Segmentation fault (core dumped)

not again

I was getting this because I was doing f @@ g a instead of f (g a)


somebody at ocaml doesn’t want me using haskell patterns

*let me in meme* let me $, leeet meeee $

NOPE that’s not the problem. great

let me call my function without crashing

I think it’s this and idk how to work around it

I thought I fixed it but there’s still a segmentation fault and I honestly don’t even know how to approach it shdghds

15 August 2019

anyway, so the segmentation isn’t the fault of the OCaml compiler, because I installed the beta version that has the fix to the segmentation issue and recompiled Coq and the fault was still there
so I guess at least we know what it isn’t
also I compiled Coq at a point in my branch where I thought things would work out okay until a specific point but it failed before then? so idk what’s up with that

I’m currently installing the latest base compiler at 4.08.1 instead of 4.09.0 so that’s gonna go on for a while, then I might have to recompile Coq, and then it’s back to figuring out the cause of the segmentation fault

I’ll also have to reinstall merlin oops

I’ve got my first lead! Both of the programs that fail with a segfault have a mysterious unbound relative variable… hmm…

Me: this variable is bound
Me: but it’s right here. I’ve even extracted it and printed it out for you.
Me: this is relative variable number 1!!! what more do you want!!!


[editor’s note: this is the end of my notes on this segmentation problem?? how did I solve it??]

21 August 2019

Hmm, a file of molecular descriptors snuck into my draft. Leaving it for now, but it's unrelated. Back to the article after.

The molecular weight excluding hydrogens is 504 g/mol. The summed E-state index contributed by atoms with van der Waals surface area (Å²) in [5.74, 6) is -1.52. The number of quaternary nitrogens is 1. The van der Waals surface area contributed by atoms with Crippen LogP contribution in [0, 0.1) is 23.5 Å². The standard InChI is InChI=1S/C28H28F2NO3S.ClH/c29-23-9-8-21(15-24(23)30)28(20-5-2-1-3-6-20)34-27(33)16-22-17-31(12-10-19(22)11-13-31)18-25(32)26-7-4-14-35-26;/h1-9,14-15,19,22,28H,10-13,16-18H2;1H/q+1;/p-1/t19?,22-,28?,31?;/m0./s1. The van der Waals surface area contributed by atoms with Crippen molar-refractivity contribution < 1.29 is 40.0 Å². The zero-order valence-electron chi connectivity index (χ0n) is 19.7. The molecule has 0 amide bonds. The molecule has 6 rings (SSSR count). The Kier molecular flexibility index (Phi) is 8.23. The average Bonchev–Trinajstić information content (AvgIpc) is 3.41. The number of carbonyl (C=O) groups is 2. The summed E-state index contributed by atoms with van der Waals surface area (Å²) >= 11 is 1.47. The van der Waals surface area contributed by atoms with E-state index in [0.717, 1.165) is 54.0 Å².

I’m such a fool
I originally named my file weightedDirectedGraph but then I changed it to weightedDigraph and I forgot to change the module name in the .mllib file from WeightedDirectedGraph to WeightedDigraph

So I switched the implementation of the graph from my own messy Map to a nice official HashTbl kind of thing from ocamlgraph and I think it’s slower???

23 August 2019

compiling master branch from scratch in a different directory bc I want to compare the difference between my branch and master to see what this weird bug is about

25 August 2019

Note to self need to add constraints from subtyping Consts, Vars, and Rels oops

30 August 2019

I found a bug, which was not the bug I was hoping to find, but every mistake fixed is good, and I’m extremely glad that bugs I’ve been finding only cause terminating programs to not typecheck and not nonterminating programs to typecheck
Soundness is far more important than how complete it is whew

[editor’s note: the bug was that I was assigning the same stage variable to each mutually-defined inductive type instead of a fresh one for each of them]

Great. Now I HAVE to talk about mutual inductive definitions in my thesis

6 September 2019

something seems wrong about typing minus as nat* -> nat* -> nat* instead of nat* -> nat -> nat* but I can’t figure out what…

8 September 2019

So about primitive record projections:

  • Don’t need annotations bc they project from a construction which can be a constant with annotations
  • Don’t need to annotate its type since constructor types come with full types and records aren’t (co)inductive so they don’t need finite annotations
  • Getting the number of annotations from a const requires counting them from their definition bodies which is Bad